Continuing down the board we come to the last two SATA ports, Southbridge, and LED poster. Oh, and a bunch more of the older electrolyte capacitors. I would rather see the rest of the SATA ports mounted down here vertically and remove the LED poster. Since it is a series of codes anyway you might as well use beep codes and save the board space since they both require digging through a manual to decipher their meaning. Anything worth doing is worth doing right and this sort of error code reader is growing long in the tooth.

Click a picture to see a larger view

CPU socket Wanted: More space Oldie but goodie? We think not.

Turning to the very bottom of the board we see the front panel connectors, USB/Firewire connectors, power and reset switch, and the CMOS battery. Besides the fact that the power and reset buttons are small and difficult to reach once the board is inside a case, there is no ‘Clear CMOS’ swith but rather a jumper. This seems odd to me as the flagship motherboard for NVIDIA and XFX. While the jumper will get the job done should you go a bit to far in your overclocking endeavors, it is infinitley easier to push a button in the dark then it is to adjust a jumper then move it back.

We end our journey at the PCIe slots. Using triple SLI will cause you to lose every single additional expansion slot save for the PCIe x1 slot at the very top. At least this is the case as it stands today since every card thatsupports triple-SLI comes with a dual slot cooler. This may change in the future but as it stands now it is a tight fit. Thankfully we are starting to see PCIe sound cards which softens the blow but for those with older sound cards or RAID cards and those unlucky enough to have bought a PhysX card will be impacted by this design. Even the oddly placed fan header becomes difficult to reach should you fill up the x16 slots.



For the first time on an NVIDIA based board we see native external SATA. As the price of HDD storage continues to drop this sort of connection becomes more and more important. Not to mention that people are becoming more mobile each day and want to take their data with them. The rest of the rear I/O is a pretty standard affair as NVIDIA boards go.


The XFX 790i Ultra uses an Award BIOS filled with enough features to yank every ounce of performance from your board.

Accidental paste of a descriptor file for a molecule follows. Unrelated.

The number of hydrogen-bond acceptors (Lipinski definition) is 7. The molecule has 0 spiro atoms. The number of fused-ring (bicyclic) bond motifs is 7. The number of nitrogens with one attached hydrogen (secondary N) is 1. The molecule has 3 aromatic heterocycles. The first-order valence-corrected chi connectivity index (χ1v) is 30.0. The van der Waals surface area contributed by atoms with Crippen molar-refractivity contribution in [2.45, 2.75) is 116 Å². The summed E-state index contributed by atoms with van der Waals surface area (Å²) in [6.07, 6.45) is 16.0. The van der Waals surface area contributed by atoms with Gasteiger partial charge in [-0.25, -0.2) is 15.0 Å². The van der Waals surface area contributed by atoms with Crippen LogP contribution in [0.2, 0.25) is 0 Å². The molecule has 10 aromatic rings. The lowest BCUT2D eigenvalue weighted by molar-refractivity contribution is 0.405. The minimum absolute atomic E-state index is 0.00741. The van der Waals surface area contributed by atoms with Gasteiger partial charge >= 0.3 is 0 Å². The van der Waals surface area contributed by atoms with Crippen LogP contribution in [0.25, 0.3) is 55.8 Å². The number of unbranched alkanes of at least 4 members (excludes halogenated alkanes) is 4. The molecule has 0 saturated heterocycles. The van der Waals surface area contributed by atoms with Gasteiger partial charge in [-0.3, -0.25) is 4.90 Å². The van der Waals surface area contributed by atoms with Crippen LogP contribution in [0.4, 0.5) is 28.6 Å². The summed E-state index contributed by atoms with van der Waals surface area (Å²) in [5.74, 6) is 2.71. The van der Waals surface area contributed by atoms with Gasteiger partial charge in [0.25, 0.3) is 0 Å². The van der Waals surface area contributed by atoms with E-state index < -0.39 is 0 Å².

Turning right to the overclocking portion we begin at the ‘Advanced Chipset Features’ page. Here we are able to adjust voltages, bus speeds, and dividers. Everything a good overclocking board needs. I also wanted to take a second and show you how the XFX 790i Ultra handles half multipliers. If you happen to own a CPU capable of using a half step in the multiplier then you should be aware that rather than incorporate the half step into the multiplier section it is given a separate designation; ‘CPU N/2 Ratio’. Even more obscure is how it is labeled, ‘Disabled / Enabled’. I must admit it took me a second to realize this is the setting for a half multiplier. Certainly not the most intuitive naming convention.

Click a picture to see a larger view


Moving on to the ‘FSB & Memory Config’ page we come to the settings for EPP memory, FSB/RAM dividers, and memory timings. Adjusting the FSB divider is a pretty straightforward setup on most boards and the same goes for NVIDIA based boards with one key exception, the ability to run the memory unlinked. This allows you to run your memory at virtually any speed regardless of the speed of the Front Side Bus. Of course, since there is no such thing as a free lunch you should also be aware that you will be dealt a pretty hefty penalty to memory performance since the CPU and RAM won’t be in sync with each other.

The final image here is of the ‘System Monitor’ page. This is always an important page when first setting up a PC to make sure everything is within range and your CPU isn’t about melt. Furthermore, I really like that the BIOS shows you the current being pulled by the CPU. This allows me to do a quick calculation in my head to determing how many watts the CPU is pulling. Show here, our CPU is currently consuming 53.914 watts. (v × a = w).

Click a picture to see a larger view



All tests were conducted on the following platforms. A format of the hard drives followed by a fresh install of the OS was done. The latest drivers were then installed and all non-essential applications were halted.

Test Platform
Processor Intel Core 2 Duo QX9650 @ 3.0 GHz
Motherboard Board 1 – XFX 790i Ultra
Board 3Foxconn X38A Digital Life
Memory 2 GB (2 x 1 GB) Aeneon DDR3-1333
Drive(s) 1 – Seagate 80GB Barracuda SATA
1 – Samsung HD501LJ SATA
Graphics ASUS 8800GT